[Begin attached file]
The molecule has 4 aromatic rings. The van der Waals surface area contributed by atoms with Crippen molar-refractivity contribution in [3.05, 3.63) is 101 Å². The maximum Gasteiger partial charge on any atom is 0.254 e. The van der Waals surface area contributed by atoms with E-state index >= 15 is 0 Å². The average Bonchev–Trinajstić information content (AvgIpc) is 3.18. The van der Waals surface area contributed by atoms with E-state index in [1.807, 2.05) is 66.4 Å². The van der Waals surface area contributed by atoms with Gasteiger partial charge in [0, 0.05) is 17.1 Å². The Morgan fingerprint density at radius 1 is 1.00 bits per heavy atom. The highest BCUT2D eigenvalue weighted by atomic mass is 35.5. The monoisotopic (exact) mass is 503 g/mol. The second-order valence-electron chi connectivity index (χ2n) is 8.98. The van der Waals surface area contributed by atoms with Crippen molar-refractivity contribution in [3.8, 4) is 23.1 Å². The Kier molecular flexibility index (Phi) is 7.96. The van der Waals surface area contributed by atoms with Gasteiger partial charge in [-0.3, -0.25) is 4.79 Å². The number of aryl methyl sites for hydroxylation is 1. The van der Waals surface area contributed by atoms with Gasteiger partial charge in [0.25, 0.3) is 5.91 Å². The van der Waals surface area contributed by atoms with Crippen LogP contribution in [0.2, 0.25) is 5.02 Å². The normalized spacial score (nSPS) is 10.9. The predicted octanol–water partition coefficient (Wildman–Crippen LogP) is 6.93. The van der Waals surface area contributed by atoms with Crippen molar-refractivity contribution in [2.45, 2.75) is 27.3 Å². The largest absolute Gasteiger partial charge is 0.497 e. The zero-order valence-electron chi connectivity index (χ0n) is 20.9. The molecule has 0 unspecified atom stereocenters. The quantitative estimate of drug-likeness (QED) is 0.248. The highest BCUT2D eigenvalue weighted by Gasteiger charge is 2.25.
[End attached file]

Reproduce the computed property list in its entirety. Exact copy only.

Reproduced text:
The molecule has 4 aromatic rings. The van der Waals surface area contributed by atoms with Crippen molar-refractivity contribution in [3.05, 3.63) is 101 Å². The maximum Gasteiger partial charge on any atom is 0.254 e. The van der Waals surface area contributed by atoms with E-state index >= 15 is 0 Å². The average Bonchev–Trinajstić information content (AvgIpc) is 3.18. The van der Waals surface area contributed by atoms with E-state index in [1.807, 2.05) is 66.4 Å². The van der Waals surface area contributed by atoms with Gasteiger partial charge in [0, 0.05) is 17.1 Å². The Morgan fingerprint density at radius 1 is 1.00 bits per heavy atom. The highest BCUT2D eigenvalue weighted by atomic mass is 35.5. The monoisotopic (exact) mass is 503 g/mol. The second-order valence-electron chi connectivity index (χ2n) is 8.98. The van der Waals surface area contributed by atoms with Crippen molar-refractivity contribution in [3.8, 4) is 23.1 Å². The Kier molecular flexibility index (Phi) is 7.96. The van der Waals surface area contributed by atoms with Gasteiger partial charge in [-0.3, -0.25) is 4.79 Å². The number of aryl methyl sites for hydroxylation is 1. The van der Waals surface area contributed by atoms with Gasteiger partial charge in [0.25, 0.3) is 5.91 Å². The van der Waals surface area contributed by atoms with Crippen LogP contribution in [0.2, 0.25) is 5.02 Å². The normalized spacial score (nSPS) is 10.9. The predicted octanol–water partition coefficient (Wildman–Crippen LogP) is 6.93. The van der Waals surface area contributed by atoms with Crippen molar-refractivity contribution in [2.45, 2.75) is 27.3 Å². The largest absolute Gasteiger partial charge is 0.497 e. The zero-order valence-electron chi connectivity index (χ0n) is 20.9. The molecule has 0 unspecified atom stereocenters. The quantitative estimate of drug-likeness (QED) is 0.248. The highest BCUT2D eigenvalue weighted by Gasteiger charge is 2.25.